Just to make sure we don’t misunderstand this lesson, he illustrated it by his own suffering and death. He accepted mockery, humiliation, torture, rejection, injustice, misunderstanding, betrayal, and finally death, not because he was too weak to resist, but to show us what love really is: self-giving, self-forgetting generosity. Jesus Christ hanging on the cross, bearing the weight of our sins and the punishment these sins have earned, thinking not of himself but of the souls he came to save, even pleading for their forgiveness up until the very end – this is love. Far from warm fuzzies and dreamy emotions, the love of Christ – and therefore the love of the Christian – is a love that gives without ever counting the cost, a love that gives without ever asking for something in return, a love that gives and gives and gives, just like God. And the more it gives, the more it has; the more it loves, the better it loves. We learn to love by loving. When we learn this lesson of true love, of self-giving, we tap into the inexhaustible source of energy and enthusiasm that is God himself.

 

Christ the Friend

Mary: My child, Jesus has now told you the most important thing that is in his heart. He has looked into your eyes, he has chosen you, and he has revealed his soul to you. He has held nothing back. You know him. He has come to offer you his friendship. If you reciprocate, if you also bare your heart to him in prayer, and heed his call to follow him and fulfill his commands, then your life will bear “fruit that will last” and your “joy will be complete.” It is his promise, and he keeps his promises. Following Jesus Christ is a matter of the heart, a personal response to a personal invitation. And since the heart is the core of your being, anything that touches your heart touches every aspect of your life. Jesus wants to abide in your heart so that his friendship can color every nook and cranny of your life. Let him in again, today, now.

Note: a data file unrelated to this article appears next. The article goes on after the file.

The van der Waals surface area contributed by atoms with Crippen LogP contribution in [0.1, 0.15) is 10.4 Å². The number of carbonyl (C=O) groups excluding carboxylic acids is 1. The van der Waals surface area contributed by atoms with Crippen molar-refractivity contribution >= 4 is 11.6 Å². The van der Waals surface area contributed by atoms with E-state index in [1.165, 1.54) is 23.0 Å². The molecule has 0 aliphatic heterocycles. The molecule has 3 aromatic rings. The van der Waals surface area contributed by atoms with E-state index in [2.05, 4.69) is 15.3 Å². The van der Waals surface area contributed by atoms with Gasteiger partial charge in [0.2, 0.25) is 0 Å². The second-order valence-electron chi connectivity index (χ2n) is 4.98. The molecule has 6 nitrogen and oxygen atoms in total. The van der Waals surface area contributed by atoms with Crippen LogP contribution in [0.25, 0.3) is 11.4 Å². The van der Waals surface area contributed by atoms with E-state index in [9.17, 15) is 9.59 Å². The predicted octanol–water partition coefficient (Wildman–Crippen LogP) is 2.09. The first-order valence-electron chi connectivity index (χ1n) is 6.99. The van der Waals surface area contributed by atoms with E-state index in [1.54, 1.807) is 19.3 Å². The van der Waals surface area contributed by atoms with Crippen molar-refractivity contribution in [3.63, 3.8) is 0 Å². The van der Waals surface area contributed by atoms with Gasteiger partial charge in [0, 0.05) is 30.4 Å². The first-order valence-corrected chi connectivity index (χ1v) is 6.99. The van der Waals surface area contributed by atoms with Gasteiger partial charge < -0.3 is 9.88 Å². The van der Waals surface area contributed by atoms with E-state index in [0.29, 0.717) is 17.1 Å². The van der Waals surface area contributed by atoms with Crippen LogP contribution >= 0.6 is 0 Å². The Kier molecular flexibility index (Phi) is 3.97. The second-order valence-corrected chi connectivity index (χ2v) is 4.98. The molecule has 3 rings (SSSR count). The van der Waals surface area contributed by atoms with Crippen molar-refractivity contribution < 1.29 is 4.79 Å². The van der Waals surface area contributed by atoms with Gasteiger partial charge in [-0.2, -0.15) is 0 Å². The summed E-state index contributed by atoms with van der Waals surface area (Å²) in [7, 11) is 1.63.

Christ in my Life 

Lord Jesus, you have wished to be my friend. I have so many friends. Friendship seems so simple, so natural. Do you really want to live like that with me? Don’t you want something more dramatic, more impressive, more historic? After all, you are the King of the universe. But no, you just want my friendship. And I want yours. It is all I want. Increase my faith, Lord, and teach me to walk always by your side…

You keep repeating the same lesson, Lord, that you want me to love as you have loved. Why do you keep insisting? Because I still haven’t learned it. It’s like when I was a kid and my coaches and teachers kept drilling in the fundamentals. How many times I had to write out the alphabet! How many times I had to shoot a lay-up! The fundamentals of eternal life. Help me get them right, so I can help others…

I am so grateful that you have made me your soldier. You didn’t need me; you could have conquered without me. But you chose to include me, to make me your ambassador, to give me a mission, a responsibility, a field of action. Now I can show you that I love you, that I am thankful for the innumerable gifts you have given me. I can show it by giving myself wholly to the mission you have entrusted to me…

 

Questions for Discussion

What struck you most in this passage? What did you notice that you hadn’t noticed before?

What does “love one another as I have loved you” mean for us right here and now?

Why do you think Christ insisted so much on his followers obeying that commandment?

What has most helped your relationship with Christ grow towards the heartfelt friendship that he wants it to be?